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HomeNewsThe trillion dollar climate finance challenge (and opportunity) — Global Issues

The trillion dollar climate finance challenge (and opportunity) — Global Issues

Investments in renewable energy and sustainable infrastructure are increasing, but from January 2020 to March 2021, globally, more money was spent on fossil fuels, which, when burned, create the harmful gases at the root of climate change.

Women are building barriers in Nepal to prevent the river from overflowing and flooding neighboring villages.

UNDP / Azza Aishath

Women are building barriers in Nepal to prevent the river from overflowing and flooding neighboring villages.

Many countries lack the financial resources to make the transition to clean energy and a sustainable lifestyle that could reverse climate change. The UN says climate finance is the answer because not investing will cost even more in the long run, but also because there are significant opportunities for investors.

What is climate finance?

Broadly speaking, climate finance is about the money that needs to be spent on a whole range of activities that will help slow climate change and help the world meet the goal of limiting global warming to an increase in global warming. 1.5 ° C above pre-industrial levels.

To achieve this goal, the world must reduce its greenhouse gas emissions to virtually zero by 2050; the expression net-zero is also heard a lot in the context of financing climate action (you can read more about it here).

Women in rural Costa Rica are planting trees to fight climate change.

UNDP Costa Rica

Women in rural Costa Rica are planting trees to fight climate change.

Initiatives that must be funded to achieve net zero include those that reduce emissions of harmful gases as well as improving or protecting natural solutions that capture these gases, such as forests and the ocean.

The funding also aims to build the resilience of populations most affected by climate change and help them adapt to changing climatic conditions, measures which in turn will help reduce warming.

Finance exists and there are also solutions to move to what the UN calls a green economy. Renewable energy that provides electricity without producing carbon dioxide or other forms of air pollution is an essential element in fueling sustainable economic growth.

Why is this important?

With increasing global temperatures, changing weather conditions, rising sea levels, increasing droughts and flooding, the world’s most vulnerable populations face ever-increasing risks, to the insecure and are less likely to escape poverty and build a better life.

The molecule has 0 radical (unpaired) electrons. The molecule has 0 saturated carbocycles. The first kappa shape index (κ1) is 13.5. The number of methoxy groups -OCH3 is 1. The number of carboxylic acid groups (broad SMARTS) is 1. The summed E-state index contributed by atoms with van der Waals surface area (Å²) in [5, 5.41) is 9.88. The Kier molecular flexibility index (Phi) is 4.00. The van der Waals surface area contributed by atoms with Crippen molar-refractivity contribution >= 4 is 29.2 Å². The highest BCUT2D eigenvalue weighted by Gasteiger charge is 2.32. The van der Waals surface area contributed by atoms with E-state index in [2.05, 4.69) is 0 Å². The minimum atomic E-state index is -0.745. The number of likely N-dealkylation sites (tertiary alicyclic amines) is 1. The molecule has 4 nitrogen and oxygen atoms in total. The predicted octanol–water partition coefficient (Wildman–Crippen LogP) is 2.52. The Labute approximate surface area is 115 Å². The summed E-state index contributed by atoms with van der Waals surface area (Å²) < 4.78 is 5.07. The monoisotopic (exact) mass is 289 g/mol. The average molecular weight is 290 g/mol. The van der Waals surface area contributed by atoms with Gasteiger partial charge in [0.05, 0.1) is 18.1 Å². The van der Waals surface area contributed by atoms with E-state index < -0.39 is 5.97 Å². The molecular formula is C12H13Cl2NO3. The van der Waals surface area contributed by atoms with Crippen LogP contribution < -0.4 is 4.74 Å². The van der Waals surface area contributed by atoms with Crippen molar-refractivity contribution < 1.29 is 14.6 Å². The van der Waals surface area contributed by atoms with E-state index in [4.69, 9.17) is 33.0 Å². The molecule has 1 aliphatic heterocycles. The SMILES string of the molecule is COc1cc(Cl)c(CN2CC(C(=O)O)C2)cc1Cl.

Floods in Bangladesh destroyed homes in remote villages of Islampur.

UN Women / Mohammad Rakibul Hasan

Floods in Bangladesh destroyed homes in remote villages of Islampur.

In fact, the UN estimates that climate change could push an additional 100 million people into poverty by 2030.

Significant financial resources, judicious investments and a systematic global approach are needed to address these worrying trends.

So how much does it take?

Significant investments are needed and international cooperation is essential. More than a decade ago, developed countries pledged to jointly mobilize $ 100 billion per year by 2020 to support climate action in developing countries.

This may sound like a lot, but compare it to global military spending in 2020 which has been estimated at just under $ 2 trillion or $ 2 trillion or the trillions of dollars spent by developed countries on related relief. to COVID for their citizens.

Solar panels are used in Cambodia to meet the country's energy demand.

UNDP / Manuth Buth

Solar panels are used in Cambodia to meet the country’s energy demand.

According to an expert report prepared at the request of the Secretary-General of the United Nations, the target of 100 billion dollars has not been reached (the latest data available for 2018 is 79 billion dollars), even if the finance climate is on an “upward trajectory”.

So there is still a big gap in finance.

Does it make financial sense?

The real question is whether the world can afford not to invest in climate action.

Communities in all parts of the world are already suffering the financial effects of climate change, from crop losses due to drought to severe infrastructure damage from floods and other extreme weather conditions.

UN Special Envoy for Climate Action and Finance Mark Carney said the huge amount of investment required represents an opportunity and not a risk, arguing that the benefits that flow from such investments exceed considerably the initial costs.

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